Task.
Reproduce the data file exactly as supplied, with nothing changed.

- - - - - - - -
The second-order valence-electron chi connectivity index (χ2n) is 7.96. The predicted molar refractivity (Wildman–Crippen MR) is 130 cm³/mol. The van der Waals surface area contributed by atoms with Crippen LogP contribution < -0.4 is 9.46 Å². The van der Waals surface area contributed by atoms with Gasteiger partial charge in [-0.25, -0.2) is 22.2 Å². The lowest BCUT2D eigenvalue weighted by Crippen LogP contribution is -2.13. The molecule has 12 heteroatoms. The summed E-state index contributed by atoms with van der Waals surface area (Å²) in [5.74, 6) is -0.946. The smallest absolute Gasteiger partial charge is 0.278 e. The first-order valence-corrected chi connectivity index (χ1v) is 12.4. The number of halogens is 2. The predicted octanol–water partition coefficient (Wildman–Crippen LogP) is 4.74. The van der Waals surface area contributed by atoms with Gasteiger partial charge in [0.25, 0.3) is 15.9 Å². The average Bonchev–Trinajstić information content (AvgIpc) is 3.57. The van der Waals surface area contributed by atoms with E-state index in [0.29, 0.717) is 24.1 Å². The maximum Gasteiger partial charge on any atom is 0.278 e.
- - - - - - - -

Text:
The second-order valence-electron chi connectivity index (χ2n) is 7.96. The predicted molar refractivity (Wildman–Crippen MR) is 130 cm³/mol. The van der Waals surface area contributed by atoms with Crippen LogP contribution < -0.4 is 9.46 Å². The van der Waals surface area contributed by atoms with Gasteiger partial charge in [-0.25, -0.2) is 22.2 Å². The lowest BCUT2D eigenvalue weighted by Crippen LogP contribution is -2.13. The molecule has 12 heteroatoms. The summed E-state index contributed by atoms with van der Waals surface area (Å²) in [5.74, 6) is -0.946. The smallest absolute Gasteiger partial charge is 0.278 e. The first-order valence-corrected chi connectivity index (χ1v) is 12.4. The number of halogens is 2. The predicted octanol–water partition coefficient (Wildman–Crippen LogP) is 4.74. The van der Waals surface area contributed by atoms with Gasteiger partial charge in [0.25, 0.3) is 15.9 Å². The average Bonchev–Trinajstić information content (AvgIpc) is 3.57. The van der Waals surface area contributed by atoms with E-state index in [0.29, 0.717) is 24.1 Å². The maximum Gasteiger partial charge on any atom is 0.278 e.